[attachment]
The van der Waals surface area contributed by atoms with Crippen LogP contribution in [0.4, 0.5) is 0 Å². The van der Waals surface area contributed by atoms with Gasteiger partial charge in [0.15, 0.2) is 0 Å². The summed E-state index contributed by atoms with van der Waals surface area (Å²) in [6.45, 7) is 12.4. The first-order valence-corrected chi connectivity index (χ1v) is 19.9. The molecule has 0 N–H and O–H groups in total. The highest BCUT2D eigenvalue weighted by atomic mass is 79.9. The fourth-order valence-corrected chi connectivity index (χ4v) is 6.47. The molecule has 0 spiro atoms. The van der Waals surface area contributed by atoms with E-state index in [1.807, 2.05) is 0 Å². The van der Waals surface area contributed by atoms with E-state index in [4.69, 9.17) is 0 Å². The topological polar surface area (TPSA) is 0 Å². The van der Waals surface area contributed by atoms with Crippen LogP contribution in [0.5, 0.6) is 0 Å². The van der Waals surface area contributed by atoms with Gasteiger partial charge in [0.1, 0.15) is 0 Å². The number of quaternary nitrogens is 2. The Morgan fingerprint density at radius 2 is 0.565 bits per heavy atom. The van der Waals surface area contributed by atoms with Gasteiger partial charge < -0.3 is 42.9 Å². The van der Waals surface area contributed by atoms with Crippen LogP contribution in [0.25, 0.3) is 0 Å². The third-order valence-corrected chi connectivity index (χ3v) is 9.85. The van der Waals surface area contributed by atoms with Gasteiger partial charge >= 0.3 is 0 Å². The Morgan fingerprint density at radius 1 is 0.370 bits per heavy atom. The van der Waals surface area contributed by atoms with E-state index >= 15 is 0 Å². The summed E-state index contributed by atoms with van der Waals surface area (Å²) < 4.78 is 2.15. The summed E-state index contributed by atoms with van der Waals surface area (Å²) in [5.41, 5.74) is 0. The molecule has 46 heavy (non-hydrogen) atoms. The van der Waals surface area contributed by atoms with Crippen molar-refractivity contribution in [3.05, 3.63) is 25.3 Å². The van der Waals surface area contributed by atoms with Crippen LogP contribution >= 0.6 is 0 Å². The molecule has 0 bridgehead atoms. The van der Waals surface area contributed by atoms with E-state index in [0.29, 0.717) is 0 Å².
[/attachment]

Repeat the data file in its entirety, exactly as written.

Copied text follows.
The van der Waals surface area contributed by atoms with Crippen LogP contribution in [0.4, 0.5) is 0 Å². The van der Waals surface area contributed by atoms with Gasteiger partial charge in [0.15, 0.2) is 0 Å². The summed E-state index contributed by atoms with van der Waals surface area (Å²) in [6.45, 7) is 12.4. The first-order valence-corrected chi connectivity index (χ1v) is 19.9. The molecule has 0 N–H and O–H groups in total. The highest BCUT2D eigenvalue weighted by atomic mass is 79.9. The fourth-order valence-corrected chi connectivity index (χ4v) is 6.47. The molecule has 0 spiro atoms. The van der Waals surface area contributed by atoms with E-state index in [1.807, 2.05) is 0 Å². The van der Waals surface area contributed by atoms with E-state index in [4.69, 9.17) is 0 Å². The topological polar surface area (TPSA) is 0 Å². The van der Waals surface area contributed by atoms with Crippen LogP contribution in [0.5, 0.6) is 0 Å². The van der Waals surface area contributed by atoms with Gasteiger partial charge in [0.1, 0.15) is 0 Å². The number of quaternary nitrogens is 2. The Morgan fingerprint density at radius 2 is 0.565 bits per heavy atom. The van der Waals surface area contributed by atoms with Gasteiger partial charge < -0.3 is 42.9 Å². The van der Waals surface area contributed by atoms with Crippen LogP contribution in [0.25, 0.3) is 0 Å². The third-order valence-corrected chi connectivity index (χ3v) is 9.85. The van der Waals surface area contributed by atoms with Gasteiger partial charge >= 0.3 is 0 Å². The Morgan fingerprint density at radius 1 is 0.370 bits per heavy atom. The van der Waals surface area contributed by atoms with E-state index >= 15 is 0 Å². The summed E-state index contributed by atoms with van der Waals surface area (Å²) < 4.78 is 2.15. The summed E-state index contributed by atoms with van der Waals surface area (Å²) in [5.41, 5.74) is 0. The molecule has 46 heavy (non-hydrogen) atoms. The van der Waals surface area contributed by atoms with Crippen molar-refractivity contribution in [3.05, 3.63) is 25.3 Å². The van der Waals surface area contributed by atoms with Crippen LogP contribution >= 0.6 is 0 Å². The molecule has 0 bridgehead atoms. The van der Waals surface area contributed by atoms with E-state index in [0.29, 0.717) is 0 Å².